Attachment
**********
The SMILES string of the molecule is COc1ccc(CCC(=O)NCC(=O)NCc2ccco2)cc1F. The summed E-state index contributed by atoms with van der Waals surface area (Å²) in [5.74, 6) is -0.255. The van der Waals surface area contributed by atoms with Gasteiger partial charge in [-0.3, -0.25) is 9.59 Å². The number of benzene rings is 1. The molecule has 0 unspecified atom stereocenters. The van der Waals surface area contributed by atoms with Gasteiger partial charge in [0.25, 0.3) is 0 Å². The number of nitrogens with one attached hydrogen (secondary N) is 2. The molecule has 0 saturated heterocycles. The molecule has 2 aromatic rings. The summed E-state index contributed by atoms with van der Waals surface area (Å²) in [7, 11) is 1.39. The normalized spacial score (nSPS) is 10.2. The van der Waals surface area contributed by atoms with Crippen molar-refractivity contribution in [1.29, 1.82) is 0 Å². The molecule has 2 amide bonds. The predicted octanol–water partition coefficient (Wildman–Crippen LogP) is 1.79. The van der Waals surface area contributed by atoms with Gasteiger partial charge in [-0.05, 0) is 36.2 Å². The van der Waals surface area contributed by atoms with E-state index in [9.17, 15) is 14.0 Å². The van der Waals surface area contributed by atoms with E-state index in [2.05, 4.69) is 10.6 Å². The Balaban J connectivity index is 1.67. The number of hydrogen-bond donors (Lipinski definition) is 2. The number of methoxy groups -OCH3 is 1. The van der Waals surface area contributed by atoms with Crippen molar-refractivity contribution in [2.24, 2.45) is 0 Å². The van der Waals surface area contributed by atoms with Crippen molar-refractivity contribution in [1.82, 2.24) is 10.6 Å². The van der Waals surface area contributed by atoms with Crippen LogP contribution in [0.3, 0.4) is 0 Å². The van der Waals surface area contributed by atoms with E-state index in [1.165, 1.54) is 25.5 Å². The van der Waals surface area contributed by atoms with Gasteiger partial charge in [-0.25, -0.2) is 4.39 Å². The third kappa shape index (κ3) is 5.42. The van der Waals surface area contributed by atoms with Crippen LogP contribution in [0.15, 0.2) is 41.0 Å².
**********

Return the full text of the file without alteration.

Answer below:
The SMILES string of the molecule is COc1ccc(CCC(=O)NCC(=O)NCc2ccco2)cc1F. The summed E-state index contributed by atoms with van der Waals surface area (Å²) in [5.74, 6) is -0.255. The van der Waals surface area contributed by atoms with Gasteiger partial charge in [-0.3, -0.25) is 9.59 Å². The number of benzene rings is 1. The molecule has 0 unspecified atom stereocenters. The van der Waals surface area contributed by atoms with Gasteiger partial charge in [0.25, 0.3) is 0 Å². The number of nitrogens with one attached hydrogen (secondary N) is 2. The molecule has 0 saturated heterocycles. The molecule has 2 aromatic rings. The summed E-state index contributed by atoms with van der Waals surface area (Å²) in [7, 11) is 1.39. The normalized spacial score (nSPS) is 10.2. The van der Waals surface area contributed by atoms with Crippen molar-refractivity contribution in [1.29, 1.82) is 0 Å². The molecule has 2 amide bonds. The predicted octanol–water partition coefficient (Wildman–Crippen LogP) is 1.79. The van der Waals surface area contributed by atoms with Gasteiger partial charge in [-0.05, 0) is 36.2 Å². The van der Waals surface area contributed by atoms with E-state index in [9.17, 15) is 14.0 Å². The van der Waals surface area contributed by atoms with E-state index in [2.05, 4.69) is 10.6 Å². The Balaban J connectivity index is 1.67. The number of hydrogen-bond donors (Lipinski definition) is 2. The number of methoxy groups -OCH3 is 1. The van der Waals surface area contributed by atoms with Crippen molar-refractivity contribution in [2.24, 2.45) is 0 Å². The van der Waals surface area contributed by atoms with Crippen molar-refractivity contribution in [1.82, 2.24) is 10.6 Å². The van der Waals surface area contributed by atoms with Crippen LogP contribution in [0.3, 0.4) is 0 Å². The van der Waals surface area contributed by atoms with E-state index in [1.165, 1.54) is 25.5 Å². The van der Waals surface area contributed by atoms with Gasteiger partial charge in [-0.25, -0.2) is 4.39 Å². The third kappa shape index (κ3) is 5.42. The van der Waals surface area contributed by atoms with Crippen LogP contribution in [0.15, 0.2) is 41.0 Å².